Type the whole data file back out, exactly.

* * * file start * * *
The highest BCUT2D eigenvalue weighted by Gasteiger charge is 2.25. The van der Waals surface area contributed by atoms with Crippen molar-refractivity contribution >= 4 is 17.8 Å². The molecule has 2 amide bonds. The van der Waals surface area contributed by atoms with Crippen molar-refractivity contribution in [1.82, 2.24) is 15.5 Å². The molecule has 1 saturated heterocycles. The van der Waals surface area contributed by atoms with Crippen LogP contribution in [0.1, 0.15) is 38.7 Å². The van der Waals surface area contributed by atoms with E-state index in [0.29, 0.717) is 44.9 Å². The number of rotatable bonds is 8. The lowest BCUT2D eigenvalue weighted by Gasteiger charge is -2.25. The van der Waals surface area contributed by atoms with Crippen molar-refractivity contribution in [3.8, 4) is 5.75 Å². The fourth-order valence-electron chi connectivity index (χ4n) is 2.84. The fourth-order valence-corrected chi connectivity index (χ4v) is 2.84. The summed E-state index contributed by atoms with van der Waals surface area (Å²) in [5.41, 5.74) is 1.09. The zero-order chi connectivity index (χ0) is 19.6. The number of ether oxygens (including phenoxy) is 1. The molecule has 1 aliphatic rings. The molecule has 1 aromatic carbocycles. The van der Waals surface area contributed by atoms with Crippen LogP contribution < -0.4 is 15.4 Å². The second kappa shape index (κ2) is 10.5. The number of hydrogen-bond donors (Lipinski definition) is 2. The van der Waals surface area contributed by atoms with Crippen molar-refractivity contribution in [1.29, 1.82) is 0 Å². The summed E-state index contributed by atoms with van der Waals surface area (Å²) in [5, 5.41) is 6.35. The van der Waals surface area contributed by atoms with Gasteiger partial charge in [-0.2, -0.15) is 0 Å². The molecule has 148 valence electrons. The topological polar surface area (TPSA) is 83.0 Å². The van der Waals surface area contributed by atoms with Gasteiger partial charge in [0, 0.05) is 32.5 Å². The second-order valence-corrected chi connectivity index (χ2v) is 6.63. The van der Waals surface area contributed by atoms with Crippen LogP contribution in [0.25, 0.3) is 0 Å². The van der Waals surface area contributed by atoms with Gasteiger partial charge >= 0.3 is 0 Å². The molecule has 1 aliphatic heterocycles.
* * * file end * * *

The highest BCUT2D eigenvalue weighted by Gasteiger charge is 2.25. The van der Waals surface area contributed by atoms with Crippen molar-refractivity contribution >= 4 is 17.8 Å². The molecule has 2 amide bonds. The van der Waals surface area contributed by atoms with Crippen molar-refractivity contribution in [1.82, 2.24) is 15.5 Å². The molecule has 1 saturated heterocycles. The van der Waals surface area contributed by atoms with Crippen LogP contribution in [0.1, 0.15) is 38.7 Å². The van der Waals surface area contributed by atoms with E-state index in [0.29, 0.717) is 44.9 Å². The number of rotatable bonds is 8. The lowest BCUT2D eigenvalue weighted by Gasteiger charge is -2.25. The van der Waals surface area contributed by atoms with Crippen molar-refractivity contribution in [3.8, 4) is 5.75 Å². The fourth-order valence-electron chi connectivity index (χ4n) is 2.84. The fourth-order valence-corrected chi connectivity index (χ4v) is 2.84. The summed E-state index contributed by atoms with van der Waals surface area (Å²) in [5.41, 5.74) is 1.09. The zero-order chi connectivity index (χ0) is 19.6. The number of ether oxygens (including phenoxy) is 1. The molecule has 1 aliphatic rings. The molecule has 1 aromatic carbocycles. The van der Waals surface area contributed by atoms with Crippen LogP contribution < -0.4 is 15.4 Å². The second kappa shape index (κ2) is 10.5. The number of hydrogen-bond donors (Lipinski definition) is 2. The van der Waals surface area contributed by atoms with Crippen molar-refractivity contribution in [1.29, 1.82) is 0 Å². The summed E-state index contributed by atoms with van der Waals surface area (Å²) in [5, 5.41) is 6.35. The van der Waals surface area contributed by atoms with Gasteiger partial charge in [-0.2, -0.15) is 0 Å². The molecule has 148 valence electrons. The topological polar surface area (TPSA) is 83.0 Å². The van der Waals surface area contributed by atoms with Gasteiger partial charge in [0, 0.05) is 32.5 Å². The second-order valence-corrected chi connectivity index (χ2v) is 6.63. The van der Waals surface area contributed by atoms with Crippen LogP contribution in [0.25, 0.3) is 0 Å². The van der Waals surface area contributed by atoms with Gasteiger partial charge >= 0.3 is 0 Å². The molecule has 1 aliphatic heterocycles.